Iteratoration question

Rhodri James rhodri at wildebst.demon.co.uk
Fri Apr 3 00:33:16 CEST 2009


On Thu, 02 Apr 2009 23:14:49 +0100, grocery_stocker <cdalten at gmail.com>  
wrote:

> Give the following code..
>
>>>> class it:
> ...    def __init__(self):
> ...        self.count = -1
> ...    def next(self):
> ...        self.count +=1
> ...        if self.count < 4:
> ...            return self.count
> ...        else:
> ...            raise StopIteration
> ...
>>>> def some_func():
> ...     return it()
> ...
>>>> iterator = some_func()
>>>> iterator
> <__main__.it instance at 0xb7f482ac>
>>>> some_func
> <function some_func at 0xb7f45e64>
>>>> some_func()
> <__main__.it instance at 0xb7f4862c>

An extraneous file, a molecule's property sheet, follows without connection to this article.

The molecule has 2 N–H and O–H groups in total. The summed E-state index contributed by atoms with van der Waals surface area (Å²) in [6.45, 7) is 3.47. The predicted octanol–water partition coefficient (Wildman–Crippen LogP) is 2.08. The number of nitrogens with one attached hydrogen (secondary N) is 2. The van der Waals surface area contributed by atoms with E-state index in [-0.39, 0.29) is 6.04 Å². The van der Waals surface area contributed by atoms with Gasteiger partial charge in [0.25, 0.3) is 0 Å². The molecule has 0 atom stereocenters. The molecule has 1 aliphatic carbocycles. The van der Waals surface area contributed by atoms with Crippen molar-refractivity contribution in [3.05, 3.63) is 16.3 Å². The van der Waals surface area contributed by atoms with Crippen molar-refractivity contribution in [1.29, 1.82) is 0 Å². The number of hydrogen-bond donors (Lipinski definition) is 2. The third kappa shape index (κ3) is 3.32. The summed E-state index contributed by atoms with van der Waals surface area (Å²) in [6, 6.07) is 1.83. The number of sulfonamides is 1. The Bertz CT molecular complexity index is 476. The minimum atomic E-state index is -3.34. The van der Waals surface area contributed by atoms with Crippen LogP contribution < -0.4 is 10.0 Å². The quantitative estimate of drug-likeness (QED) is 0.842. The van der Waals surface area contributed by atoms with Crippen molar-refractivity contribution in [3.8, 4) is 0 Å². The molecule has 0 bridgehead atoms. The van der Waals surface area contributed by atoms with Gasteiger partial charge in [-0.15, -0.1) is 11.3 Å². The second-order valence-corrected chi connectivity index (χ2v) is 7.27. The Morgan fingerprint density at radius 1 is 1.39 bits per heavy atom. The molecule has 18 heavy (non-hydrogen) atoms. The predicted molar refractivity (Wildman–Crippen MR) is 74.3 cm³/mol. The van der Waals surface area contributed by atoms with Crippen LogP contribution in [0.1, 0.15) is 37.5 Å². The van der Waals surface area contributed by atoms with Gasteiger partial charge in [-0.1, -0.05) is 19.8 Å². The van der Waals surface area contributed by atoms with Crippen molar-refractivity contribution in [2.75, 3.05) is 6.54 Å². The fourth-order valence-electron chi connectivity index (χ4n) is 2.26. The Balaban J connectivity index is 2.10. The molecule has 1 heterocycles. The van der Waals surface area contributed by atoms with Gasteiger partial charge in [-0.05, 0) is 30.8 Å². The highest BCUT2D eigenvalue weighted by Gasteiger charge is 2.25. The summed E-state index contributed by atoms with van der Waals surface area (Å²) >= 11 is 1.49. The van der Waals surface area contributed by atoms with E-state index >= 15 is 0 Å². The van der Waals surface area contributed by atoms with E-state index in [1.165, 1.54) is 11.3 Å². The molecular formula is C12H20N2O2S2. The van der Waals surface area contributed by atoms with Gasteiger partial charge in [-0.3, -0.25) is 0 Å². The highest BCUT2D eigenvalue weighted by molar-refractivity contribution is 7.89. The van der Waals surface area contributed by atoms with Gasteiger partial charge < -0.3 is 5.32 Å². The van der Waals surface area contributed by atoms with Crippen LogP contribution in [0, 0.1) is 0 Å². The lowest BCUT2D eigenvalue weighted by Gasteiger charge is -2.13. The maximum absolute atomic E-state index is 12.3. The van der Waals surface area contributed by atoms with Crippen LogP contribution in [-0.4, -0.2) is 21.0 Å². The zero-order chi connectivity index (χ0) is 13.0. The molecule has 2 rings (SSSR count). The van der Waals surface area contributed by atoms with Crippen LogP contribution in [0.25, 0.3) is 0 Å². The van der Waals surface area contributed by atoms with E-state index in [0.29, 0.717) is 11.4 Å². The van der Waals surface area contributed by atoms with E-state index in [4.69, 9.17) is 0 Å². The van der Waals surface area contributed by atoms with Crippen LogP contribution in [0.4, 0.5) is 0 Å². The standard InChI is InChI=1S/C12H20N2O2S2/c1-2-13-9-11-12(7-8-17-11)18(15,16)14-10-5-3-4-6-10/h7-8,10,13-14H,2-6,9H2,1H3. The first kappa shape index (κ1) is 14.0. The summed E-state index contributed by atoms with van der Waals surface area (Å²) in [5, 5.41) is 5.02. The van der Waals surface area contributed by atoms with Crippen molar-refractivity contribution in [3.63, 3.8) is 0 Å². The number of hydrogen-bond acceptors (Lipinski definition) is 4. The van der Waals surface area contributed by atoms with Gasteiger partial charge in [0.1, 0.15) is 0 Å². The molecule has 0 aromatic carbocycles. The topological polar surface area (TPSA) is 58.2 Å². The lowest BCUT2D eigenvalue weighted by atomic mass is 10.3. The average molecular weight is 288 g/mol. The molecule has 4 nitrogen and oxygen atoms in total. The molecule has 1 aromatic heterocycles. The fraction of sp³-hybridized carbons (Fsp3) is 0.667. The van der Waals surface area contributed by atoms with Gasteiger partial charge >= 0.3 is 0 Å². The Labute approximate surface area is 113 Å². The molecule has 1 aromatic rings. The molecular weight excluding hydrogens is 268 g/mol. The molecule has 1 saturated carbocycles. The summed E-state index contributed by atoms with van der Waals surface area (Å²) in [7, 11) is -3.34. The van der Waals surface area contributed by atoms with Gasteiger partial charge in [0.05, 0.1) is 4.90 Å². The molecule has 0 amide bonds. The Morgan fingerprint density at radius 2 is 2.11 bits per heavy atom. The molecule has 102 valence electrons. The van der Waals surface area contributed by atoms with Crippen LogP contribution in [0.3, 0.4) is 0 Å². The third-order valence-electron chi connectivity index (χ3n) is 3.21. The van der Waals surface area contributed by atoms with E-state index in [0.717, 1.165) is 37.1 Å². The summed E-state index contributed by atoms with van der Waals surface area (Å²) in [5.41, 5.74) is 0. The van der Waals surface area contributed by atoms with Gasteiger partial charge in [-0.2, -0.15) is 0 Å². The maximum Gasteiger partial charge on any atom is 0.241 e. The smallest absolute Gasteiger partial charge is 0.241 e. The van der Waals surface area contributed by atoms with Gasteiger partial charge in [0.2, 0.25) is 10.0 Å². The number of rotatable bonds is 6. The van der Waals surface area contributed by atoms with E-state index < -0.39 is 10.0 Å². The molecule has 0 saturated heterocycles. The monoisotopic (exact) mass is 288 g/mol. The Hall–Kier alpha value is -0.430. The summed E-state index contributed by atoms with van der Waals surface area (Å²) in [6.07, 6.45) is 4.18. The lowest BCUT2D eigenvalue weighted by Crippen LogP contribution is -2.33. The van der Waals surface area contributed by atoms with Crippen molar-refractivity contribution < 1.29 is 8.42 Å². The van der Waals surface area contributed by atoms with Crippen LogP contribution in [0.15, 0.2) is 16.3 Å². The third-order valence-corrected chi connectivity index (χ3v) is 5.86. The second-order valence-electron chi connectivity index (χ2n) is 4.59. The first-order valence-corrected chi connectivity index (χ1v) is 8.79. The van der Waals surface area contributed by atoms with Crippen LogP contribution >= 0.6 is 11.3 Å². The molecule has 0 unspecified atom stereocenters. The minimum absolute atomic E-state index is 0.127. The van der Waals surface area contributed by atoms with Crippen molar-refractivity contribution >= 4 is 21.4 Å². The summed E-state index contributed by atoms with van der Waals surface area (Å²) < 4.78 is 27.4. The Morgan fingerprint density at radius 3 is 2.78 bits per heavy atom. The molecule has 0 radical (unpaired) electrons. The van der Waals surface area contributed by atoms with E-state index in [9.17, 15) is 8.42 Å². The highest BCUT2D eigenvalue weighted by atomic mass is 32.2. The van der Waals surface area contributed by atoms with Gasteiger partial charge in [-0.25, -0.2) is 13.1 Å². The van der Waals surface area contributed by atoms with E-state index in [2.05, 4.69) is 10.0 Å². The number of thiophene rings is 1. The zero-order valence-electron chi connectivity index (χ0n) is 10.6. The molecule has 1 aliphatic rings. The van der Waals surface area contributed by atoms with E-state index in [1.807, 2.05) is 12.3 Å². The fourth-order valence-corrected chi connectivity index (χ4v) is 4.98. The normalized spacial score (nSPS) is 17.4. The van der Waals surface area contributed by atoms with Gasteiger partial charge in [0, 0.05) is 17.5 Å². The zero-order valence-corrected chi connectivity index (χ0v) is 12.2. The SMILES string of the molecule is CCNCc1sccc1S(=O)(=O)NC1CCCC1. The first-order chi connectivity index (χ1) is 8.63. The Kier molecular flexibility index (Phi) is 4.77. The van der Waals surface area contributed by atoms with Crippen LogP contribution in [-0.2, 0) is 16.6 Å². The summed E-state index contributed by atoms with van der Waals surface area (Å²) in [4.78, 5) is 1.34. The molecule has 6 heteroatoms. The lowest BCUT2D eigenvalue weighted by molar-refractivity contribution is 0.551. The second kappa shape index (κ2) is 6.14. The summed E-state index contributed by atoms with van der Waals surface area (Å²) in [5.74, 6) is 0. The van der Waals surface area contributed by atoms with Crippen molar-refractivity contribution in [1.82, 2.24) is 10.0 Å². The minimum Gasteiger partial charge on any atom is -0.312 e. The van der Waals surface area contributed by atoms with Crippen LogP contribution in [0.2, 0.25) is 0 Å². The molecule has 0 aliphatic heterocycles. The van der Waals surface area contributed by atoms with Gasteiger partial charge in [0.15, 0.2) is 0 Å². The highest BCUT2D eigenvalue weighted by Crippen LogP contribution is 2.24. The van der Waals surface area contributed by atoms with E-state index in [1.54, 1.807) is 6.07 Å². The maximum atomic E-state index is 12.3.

>
> How come when I call some_func().next(), the counter doesn't get
> incremented?
>>>> some_func().next()
> 0
>>>> some_func().next()
> 0
>>>> some_func().next()
> 0

Here, you are creating an instance of the class "it", incrementing
and returning that instance's counter, then throwing the instance away.

> But when I call iterator.next(), it does.
>>>> iterator.next()
> 0
>>>> iterator.next()
> 1
>>>> iterator.next()
> 2
>>>> iterator.next()
> 3
>>>>

Here you already have a single instance, and you don't throw it away
after incrementing its counter.

-- 
Rhodri James *-* Wildebeeste Herder to the Masses



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